Imagine you have to code a news-app for Android and iOS. Just like Facebook and twitter you have to display a piece of a message (or indeed, the whole message if it’s reasonable in size) in a scrollable list. Just like I do in the CaseBook demo app. It’s also a common task when working on e-books or anything which requires dynamic display of content.

Font metrics is more complex than you think

Font metrics is more complex than you think

The question of “how many pixels will my text occupy” will arise in your mind rather quickly. And like all problems dealing with content rendering (be it under Delphi or Smart Mobile), what you already know are¬†the only factors you can use to truly pre-calculate the correct¬†end result.

In our case we have only one fixed constant, namely the width of the display (depends only on how the user holds the mobile device), while the height factor is flexible (since we have a scrolling display). So the height is unknown and determined completely by the length of the text, the size of the font and ultimately how the browser breaks the content down within the boundaries of the width.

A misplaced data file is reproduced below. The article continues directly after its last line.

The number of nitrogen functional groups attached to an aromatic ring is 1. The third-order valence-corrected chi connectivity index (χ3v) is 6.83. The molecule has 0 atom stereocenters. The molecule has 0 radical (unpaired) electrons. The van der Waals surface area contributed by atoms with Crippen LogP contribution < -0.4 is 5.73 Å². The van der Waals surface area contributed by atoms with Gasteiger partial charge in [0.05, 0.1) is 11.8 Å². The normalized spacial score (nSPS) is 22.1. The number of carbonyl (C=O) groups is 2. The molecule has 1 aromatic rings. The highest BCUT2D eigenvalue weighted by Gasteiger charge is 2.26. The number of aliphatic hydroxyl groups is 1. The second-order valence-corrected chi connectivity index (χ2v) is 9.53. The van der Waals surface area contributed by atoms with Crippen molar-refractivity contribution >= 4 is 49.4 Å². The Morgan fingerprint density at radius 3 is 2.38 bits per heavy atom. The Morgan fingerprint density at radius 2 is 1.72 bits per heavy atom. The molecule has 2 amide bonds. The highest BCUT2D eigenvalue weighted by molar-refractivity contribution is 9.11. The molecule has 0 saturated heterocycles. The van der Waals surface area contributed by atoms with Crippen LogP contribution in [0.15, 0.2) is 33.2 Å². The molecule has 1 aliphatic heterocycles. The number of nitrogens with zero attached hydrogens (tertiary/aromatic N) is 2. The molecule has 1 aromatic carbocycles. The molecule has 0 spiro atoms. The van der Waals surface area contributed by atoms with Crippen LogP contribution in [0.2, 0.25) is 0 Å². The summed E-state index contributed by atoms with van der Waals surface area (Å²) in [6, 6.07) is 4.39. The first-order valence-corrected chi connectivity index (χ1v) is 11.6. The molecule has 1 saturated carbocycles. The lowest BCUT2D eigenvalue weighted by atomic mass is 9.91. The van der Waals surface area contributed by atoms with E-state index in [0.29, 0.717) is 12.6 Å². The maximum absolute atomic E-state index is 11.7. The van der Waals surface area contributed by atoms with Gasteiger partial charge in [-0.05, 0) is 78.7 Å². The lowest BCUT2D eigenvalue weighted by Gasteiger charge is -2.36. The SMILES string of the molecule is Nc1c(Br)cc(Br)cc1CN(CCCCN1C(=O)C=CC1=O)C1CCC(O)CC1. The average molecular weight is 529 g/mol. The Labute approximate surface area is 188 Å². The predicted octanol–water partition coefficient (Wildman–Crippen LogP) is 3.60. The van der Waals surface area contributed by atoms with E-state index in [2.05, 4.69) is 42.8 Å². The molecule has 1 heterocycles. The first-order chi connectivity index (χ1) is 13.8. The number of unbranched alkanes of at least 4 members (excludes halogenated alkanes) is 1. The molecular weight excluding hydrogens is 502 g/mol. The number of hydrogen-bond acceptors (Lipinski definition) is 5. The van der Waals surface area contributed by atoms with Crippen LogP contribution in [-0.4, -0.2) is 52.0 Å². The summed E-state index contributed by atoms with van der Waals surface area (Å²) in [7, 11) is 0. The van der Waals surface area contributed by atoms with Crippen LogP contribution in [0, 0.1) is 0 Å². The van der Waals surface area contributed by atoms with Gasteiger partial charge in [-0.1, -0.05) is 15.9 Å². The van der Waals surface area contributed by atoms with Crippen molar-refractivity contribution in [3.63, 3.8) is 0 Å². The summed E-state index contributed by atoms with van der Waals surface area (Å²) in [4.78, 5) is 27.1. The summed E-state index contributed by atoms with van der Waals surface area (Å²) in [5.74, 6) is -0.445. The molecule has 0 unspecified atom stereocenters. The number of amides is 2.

So once we are able to determine the font used by a HTML element and it’s size, being able to pre-calculate what a text message (or a compound message which may include images and other HTML content) looks like becomes the logical next step. And a very valuable and important one, since we are dealing with HTML and browser based app’s after all.

Well, I’m not going to hold you in suspense any longer, here is the final result (below). Again, this code is stored on Google Code, so just update your local SVN repository copy and that’s it. If you install for the first time, remember to check-out the SVN trunk under your SMS/Libraries folder – otherwise the Smart Mobile Studio IDE wont be able to find the files.

Well, here it is – the evolved version of Font Detector library (JS):

type

  TQTXFontInfo = Record
    fiName: String;
    fiSize: Integer;
    function  toString:String;
  End;